Today's Question:  What weekend projects have you created?

### I am a great programmer, but horrible algorithmist

I am a great programmer, but a horrible algorithmist. It is a thought that has been weighing on me heavily recently, and I'd like to gather other developers feelings on the subject as well. I started what can be called my professional development career back in 1999. I was still in middle school, but my father hired me at his software company. My official duty was to make updates to our websites, but I mostly ended up bugging the other developers to help me learn. From there I picked up ...

### The faster-than-fast Fourier transform

The Fourier transform is one of the most fundamental concepts in the information sciences. It’s a method for representing an irregular signal — such as the voltage fluctuations in the wire that connects an MP3 player to a loudspeaker — as a combination of pure frequencies. It’s universal in signal processing, but it can also be used to compress image and audio files, solve differential equations and price stock options, among other things.The reason the Fourier transform is so pre...

### Will We Need Teachers Or Algorithms?

Editor’s note: This is Part III of a guest post written by legendary Silicon Valley investor Vinod Khosla, the founder of Khosla Ventures. In Part I, he laid the groundwork by describing how artificial intelligence is a combination of human and computer capabilities In Part II, he discussed how software and mobile technologies can augment and even replace doctors. Now, in Part III, he talks about how technology will sweep through education. In my last post, I argue...

### Why Data Structures Matter

Our experience on Day 0 of JPR11 yielded a nice example of the need to choose an appropriate implementation of an abstract concept. As I mentioned in the previous post, we experimented with Michael Barker’s Scala implementation of Guy Steele’s parallelizable word-splitting algorithm (slides 51-67). Here’s the core of the issue. Given a type-compatible associative operator and sequence of values, we can fold the operator over the sequence to obtain a single accumulated value. For exam...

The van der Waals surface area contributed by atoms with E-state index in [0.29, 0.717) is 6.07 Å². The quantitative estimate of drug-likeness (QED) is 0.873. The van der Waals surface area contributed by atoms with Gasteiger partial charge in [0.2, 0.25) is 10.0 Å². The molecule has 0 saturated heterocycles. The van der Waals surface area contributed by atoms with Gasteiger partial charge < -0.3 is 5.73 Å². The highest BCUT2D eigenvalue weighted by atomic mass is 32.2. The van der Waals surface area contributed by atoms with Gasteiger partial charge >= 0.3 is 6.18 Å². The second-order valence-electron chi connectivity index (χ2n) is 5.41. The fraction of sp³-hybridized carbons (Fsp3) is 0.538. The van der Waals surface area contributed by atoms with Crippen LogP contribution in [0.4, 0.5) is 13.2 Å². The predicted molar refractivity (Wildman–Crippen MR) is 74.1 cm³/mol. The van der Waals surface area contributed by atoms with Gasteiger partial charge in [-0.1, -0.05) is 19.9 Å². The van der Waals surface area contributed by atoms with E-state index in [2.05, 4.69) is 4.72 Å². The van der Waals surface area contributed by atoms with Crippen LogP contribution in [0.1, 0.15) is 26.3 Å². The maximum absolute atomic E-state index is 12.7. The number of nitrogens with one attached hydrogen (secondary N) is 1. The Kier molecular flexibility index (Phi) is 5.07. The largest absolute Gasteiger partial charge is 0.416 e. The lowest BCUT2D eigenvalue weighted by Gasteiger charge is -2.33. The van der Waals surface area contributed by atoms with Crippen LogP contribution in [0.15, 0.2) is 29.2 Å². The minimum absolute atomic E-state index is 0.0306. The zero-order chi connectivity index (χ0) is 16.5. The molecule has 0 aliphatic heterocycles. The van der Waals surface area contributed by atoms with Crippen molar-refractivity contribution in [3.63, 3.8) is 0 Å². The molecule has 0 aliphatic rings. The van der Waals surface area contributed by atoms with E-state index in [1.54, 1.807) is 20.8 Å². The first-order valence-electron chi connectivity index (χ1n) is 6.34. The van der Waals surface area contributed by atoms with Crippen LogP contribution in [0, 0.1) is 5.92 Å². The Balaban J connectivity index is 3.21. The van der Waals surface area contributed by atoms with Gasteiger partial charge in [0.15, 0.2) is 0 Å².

### What the Heck are Algebraic Data Types? ( for Programmers )

This post is meant to be a gentle introduction to Algebraic Data Types. Some of you may be asking why you should learn Algebraic Data Types and how will they change your world?  I am not going to answer that, but suffice it to say that Algebraic Data Types are the underpinning of the type systems to the ML derived languages, Haskell and OCaml included, and their construction and properties allow for the power (and inference) that accompanies these type systems.  They are cropping...

### Build your own internet search engine - Part 2

After having started to build my own internet search engine as described in a previous blog post, I now have read some papers and books about web search engine architecture and information retrieval to complete my hobby project. Here is a list of papers and books that I highly recommend to anybody who is interested in this topic: 1. Google: data structures and algorithms by Petteri Huuhka 2. The Anatomy of a Large-Scale Hypertextual Web Search Engine by the Google founde...

### How Integers Should Work (In Systems Programming Languages)

My last post outlined some of the possibilities for integer semantics in programming languages, and asked which option was correct. This post contains my answers. Just to be clear: I want practical solutions, but I’m not very interested by historical issues or backwards compatibility with any existing language, and particularly not with C and C++. We’ll start with: Premise 1: Operations on default integer types return the mathematically correct result or else trap. This is the same pre...

### Eleven Equations True Computer Science Geeks Should (at Least Pretend to) Know

This idea is a complete rip off an article that appeared in Wired a little while ago and it got me thinking what would my list for Computer Science look like?  Plus I thought it might be a fun post and unlike the Wired list this one goes to eleven.  So here they are in no particular order: Binomial Coefficient The Binomial Coefficient equation generates Pascal’s Triangle and gives you the coefficients for the Binomial Theorem these ideas are often attributed to Pascal ...